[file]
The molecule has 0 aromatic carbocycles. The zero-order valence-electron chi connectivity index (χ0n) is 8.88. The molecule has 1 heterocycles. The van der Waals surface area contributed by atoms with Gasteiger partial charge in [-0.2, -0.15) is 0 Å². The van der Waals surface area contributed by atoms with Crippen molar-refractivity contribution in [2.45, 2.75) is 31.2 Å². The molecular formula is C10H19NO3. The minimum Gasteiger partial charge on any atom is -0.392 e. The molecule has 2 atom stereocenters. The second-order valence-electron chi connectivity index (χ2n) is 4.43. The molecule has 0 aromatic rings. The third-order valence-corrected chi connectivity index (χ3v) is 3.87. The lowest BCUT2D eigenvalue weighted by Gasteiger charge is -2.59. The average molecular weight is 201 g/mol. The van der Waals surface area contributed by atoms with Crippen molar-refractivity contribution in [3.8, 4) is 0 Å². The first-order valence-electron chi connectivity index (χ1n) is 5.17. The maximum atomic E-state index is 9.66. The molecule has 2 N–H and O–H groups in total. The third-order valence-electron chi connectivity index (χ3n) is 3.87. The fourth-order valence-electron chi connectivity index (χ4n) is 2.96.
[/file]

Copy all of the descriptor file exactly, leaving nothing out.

The molecule has 0 aromatic carbocycles. The zero-order valence-electron chi connectivity index (χ0n) is 8.88. The molecule has 1 heterocycles. The van der Waals surface area contributed by atoms with Gasteiger partial charge in [-0.2, -0.15) is 0 Å². The van der Waals surface area contributed by atoms with Crippen molar-refractivity contribution in [2.45, 2.75) is 31.2 Å². The molecular formula is C10H19NO3. The minimum Gasteiger partial charge on any atom is -0.392 e. The molecule has 2 atom stereocenters. The second-order valence-electron chi connectivity index (χ2n) is 4.43. The molecule has 0 aromatic rings. The third-order valence-corrected chi connectivity index (χ3v) is 3.87. The lowest BCUT2D eigenvalue weighted by Gasteiger charge is -2.59. The average molecular weight is 201 g/mol. The van der Waals surface area contributed by atoms with Crippen molar-refractivity contribution in [3.8, 4) is 0 Å². The first-order valence-electron chi connectivity index (χ1n) is 5.17. The maximum atomic E-state index is 9.66. The molecule has 2 N–H and O–H groups in total. The third-order valence-electron chi connectivity index (χ3n) is 3.87. The fourth-order valence-electron chi connectivity index (χ4n) is 2.96.